How many patents get rejected by the USPTO? Quite a few.
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By J.D. Houvener
Patent Attorney and Founder

Did you know that about 86% of patent applications are rejected on the first try? Some of the rejections we see most frequently boil down to just a few reasons: you didn’t fill out the application correctly, your invention was too close to another patent, the patent examiner didn’t believe your invention qualified as non-obvious or unique, or your invention didn’t meet the standards needed to qualify for a patent in the first place.

It’s important to note that the USPTO allows you to either appeal or amend your application—that is, you can either argue against the reasons listed in the rejection or correct the errors in your application. After that, you have to resubmit your paperwork and begin the process all over again.

So, how can you make sure you don’t have to spend a few more months waiting for a response to your application? Your best bet is to:

  1. Consult with a seasoned patent attorney who can guide you through the patent application process and work with you to plan for and respond to any potential issues that arise during the application process.
  2. Be as thorough and meticulous as possible as you pull your patent application together.

Officially submitting a patent application for your work is exhilarating—but it can also be bewildering and frustrating. There’s nothing more frustrating than having your application rejected after you spent hours rereading and tweaking it, especially if you could have easily avoided making the mistakes listed in the rejection letter. Here are a few of the most common reasons your patent might be rejected:

  1. Your invention is obvious: Essentially, this means that the patent examiner felt that someone with an “ordinary skill level” in your invention’s field could design and create your invention based on prior art.
  2. Your service or product is not novel: The examiner didn’t believe that your design was distinct enough from similar inventions to qualify.
  3. You didn’t follow the application process correctly: You’d be surprised to hear just how often this comes up in patent rejections. If you don’t review your application carefully before you submit it, it can be easy to miss a step or fail to supply the necessary information.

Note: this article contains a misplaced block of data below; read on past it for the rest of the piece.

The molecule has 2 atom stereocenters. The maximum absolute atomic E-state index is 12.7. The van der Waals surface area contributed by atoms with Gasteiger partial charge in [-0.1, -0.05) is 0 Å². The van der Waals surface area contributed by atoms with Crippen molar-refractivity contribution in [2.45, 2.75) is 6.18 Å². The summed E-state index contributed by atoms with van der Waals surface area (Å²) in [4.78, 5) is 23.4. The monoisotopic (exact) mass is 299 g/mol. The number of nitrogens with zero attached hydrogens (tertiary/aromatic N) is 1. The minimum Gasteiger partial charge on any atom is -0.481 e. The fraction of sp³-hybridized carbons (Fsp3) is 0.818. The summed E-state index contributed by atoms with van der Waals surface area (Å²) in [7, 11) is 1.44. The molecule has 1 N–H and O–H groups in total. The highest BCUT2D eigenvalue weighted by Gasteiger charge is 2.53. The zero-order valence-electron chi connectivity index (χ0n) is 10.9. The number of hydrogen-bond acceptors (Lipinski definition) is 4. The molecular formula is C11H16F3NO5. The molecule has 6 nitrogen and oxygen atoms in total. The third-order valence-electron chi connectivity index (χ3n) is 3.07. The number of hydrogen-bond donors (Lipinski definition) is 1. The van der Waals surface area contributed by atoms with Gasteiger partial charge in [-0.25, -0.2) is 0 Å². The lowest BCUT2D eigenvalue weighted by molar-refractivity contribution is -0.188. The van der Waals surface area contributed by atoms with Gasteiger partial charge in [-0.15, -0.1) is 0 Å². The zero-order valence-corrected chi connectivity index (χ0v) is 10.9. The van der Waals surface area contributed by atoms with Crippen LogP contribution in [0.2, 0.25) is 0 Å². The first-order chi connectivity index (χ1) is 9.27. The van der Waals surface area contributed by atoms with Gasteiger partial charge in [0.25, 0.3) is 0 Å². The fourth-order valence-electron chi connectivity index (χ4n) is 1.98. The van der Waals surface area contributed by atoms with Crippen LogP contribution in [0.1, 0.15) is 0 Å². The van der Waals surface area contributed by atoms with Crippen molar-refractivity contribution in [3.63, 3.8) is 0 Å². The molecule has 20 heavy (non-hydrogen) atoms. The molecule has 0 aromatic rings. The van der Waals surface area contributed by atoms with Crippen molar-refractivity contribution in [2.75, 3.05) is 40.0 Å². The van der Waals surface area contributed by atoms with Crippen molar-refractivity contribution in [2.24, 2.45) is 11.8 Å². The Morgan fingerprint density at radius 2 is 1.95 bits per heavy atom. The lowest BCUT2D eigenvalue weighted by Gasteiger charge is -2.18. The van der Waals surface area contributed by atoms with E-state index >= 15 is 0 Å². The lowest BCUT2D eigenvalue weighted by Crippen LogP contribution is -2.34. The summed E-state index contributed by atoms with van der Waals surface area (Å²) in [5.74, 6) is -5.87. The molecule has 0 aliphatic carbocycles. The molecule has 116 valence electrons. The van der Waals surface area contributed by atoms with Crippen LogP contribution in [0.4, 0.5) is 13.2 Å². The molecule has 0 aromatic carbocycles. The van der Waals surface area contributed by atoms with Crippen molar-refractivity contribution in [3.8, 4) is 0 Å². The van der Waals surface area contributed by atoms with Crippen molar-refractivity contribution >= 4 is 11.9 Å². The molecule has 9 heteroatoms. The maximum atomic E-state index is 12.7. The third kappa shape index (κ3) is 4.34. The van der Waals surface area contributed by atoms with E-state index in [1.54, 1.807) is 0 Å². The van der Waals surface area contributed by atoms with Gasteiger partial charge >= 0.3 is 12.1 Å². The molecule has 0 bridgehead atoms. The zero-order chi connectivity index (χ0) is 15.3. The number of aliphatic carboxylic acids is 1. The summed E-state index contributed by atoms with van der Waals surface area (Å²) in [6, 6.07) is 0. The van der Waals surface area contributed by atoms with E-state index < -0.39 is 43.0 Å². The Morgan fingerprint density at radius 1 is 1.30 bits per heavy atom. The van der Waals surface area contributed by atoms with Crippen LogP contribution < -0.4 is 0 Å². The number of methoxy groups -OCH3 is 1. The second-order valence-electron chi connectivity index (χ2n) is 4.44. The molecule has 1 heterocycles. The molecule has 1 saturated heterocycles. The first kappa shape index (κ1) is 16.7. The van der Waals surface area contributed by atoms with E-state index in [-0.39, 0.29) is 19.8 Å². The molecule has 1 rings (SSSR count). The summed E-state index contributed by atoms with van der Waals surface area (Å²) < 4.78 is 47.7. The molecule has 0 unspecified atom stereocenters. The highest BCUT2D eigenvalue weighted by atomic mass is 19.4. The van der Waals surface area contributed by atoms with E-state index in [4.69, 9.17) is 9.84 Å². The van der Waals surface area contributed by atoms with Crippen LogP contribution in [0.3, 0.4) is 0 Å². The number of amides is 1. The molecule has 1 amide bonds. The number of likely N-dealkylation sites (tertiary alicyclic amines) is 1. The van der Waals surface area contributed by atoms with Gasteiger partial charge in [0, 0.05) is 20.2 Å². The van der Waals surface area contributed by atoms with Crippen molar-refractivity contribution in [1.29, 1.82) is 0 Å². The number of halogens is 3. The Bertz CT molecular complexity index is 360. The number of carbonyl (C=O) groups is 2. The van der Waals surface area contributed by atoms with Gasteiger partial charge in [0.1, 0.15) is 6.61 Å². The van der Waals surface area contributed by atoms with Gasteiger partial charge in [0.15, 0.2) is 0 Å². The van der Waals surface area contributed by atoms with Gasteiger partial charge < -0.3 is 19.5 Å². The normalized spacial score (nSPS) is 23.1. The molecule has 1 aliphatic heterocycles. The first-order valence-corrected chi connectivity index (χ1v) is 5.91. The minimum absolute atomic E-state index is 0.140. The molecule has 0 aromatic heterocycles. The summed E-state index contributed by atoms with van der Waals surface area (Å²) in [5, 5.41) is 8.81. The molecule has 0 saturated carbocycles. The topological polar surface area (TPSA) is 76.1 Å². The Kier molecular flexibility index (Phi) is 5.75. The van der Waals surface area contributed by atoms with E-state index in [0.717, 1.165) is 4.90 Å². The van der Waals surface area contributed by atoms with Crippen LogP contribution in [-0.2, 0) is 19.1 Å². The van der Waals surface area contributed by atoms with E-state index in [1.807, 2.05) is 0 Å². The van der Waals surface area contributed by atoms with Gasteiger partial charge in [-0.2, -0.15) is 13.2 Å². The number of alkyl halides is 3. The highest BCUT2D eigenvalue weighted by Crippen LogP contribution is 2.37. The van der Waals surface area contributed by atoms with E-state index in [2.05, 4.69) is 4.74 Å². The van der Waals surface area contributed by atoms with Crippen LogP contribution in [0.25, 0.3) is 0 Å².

4. You’re trying to patent ineligible subject matter: Even if your idea is novel and non-obvious, some things simply don’t qualify for patents. If you’re not sure if your invention is patentable, it’s a good idea to run it by a patent attorney before you start your application.
  5. The drawings in your application do not abide by the USPTO guidelines: Any illustrations you include in your application must be black and white, with no smudges, blurry lines, or stray marks. Many inventors choose to work with an artist who specializes in patent illustrations for this reason.
  6. Your application included errors or typos: Luckily, avoiding this one is relatively simple: resist the temptation to submit your application as soon as you’ve completed it. Instead, take a few minutes to thoroughly proofread it first—you’ll thank yourself later.

Perfecting Your Patent Application

Although every patent application has its own unique set of challenges, you can take some steps to get your application as polished as possible before you submit it.

  1. Perform a prior art search.
  2. Consider submitting a provisional patent application: Provisional patent applications are an excellent option if you want to begin the patent process but need extra time to fine-tune your invention (and application!)
  3. Make sure your application is detailed, thorough, and correct: Patent applications require you to document your invention in exhaustive detail. This can be a time-consuming and difficult task, so it’s important to check every aspect of your application before submission.
  4. Consult a patent attorney: Patent law is a nuanced, complicated field, and it’s easy to underestimate the research, expertise, and consideration the patent application process can require. Enlisting an expert early in the process will head off unnecessary confusion and missteps on your part.

Unfortunately, there is no way to guarantee a first-time approval for any patent application. But following these suggestions—and enlisting professional help, if you can—is the best way we know of to succeed. To schedule a free Discovery Call with one of our Bold Attorneys, call 800-849-1913 or contact us.

About the Author
J.D. Houvener is a Registered USPTO Patent Attorney who has a strong interest in helping entrepreneurs and businesses thrive. J.D. leverages his technical background in engineering and experience in the aerospace industry to provide businesses with a unique perspective on their patent needs. He works with clients who are serious about investing in their intellectual assets and provides counsel on how to capitalize their patents in the market. If you have any questions regarding this article or patents in general, consider contacting J.D. at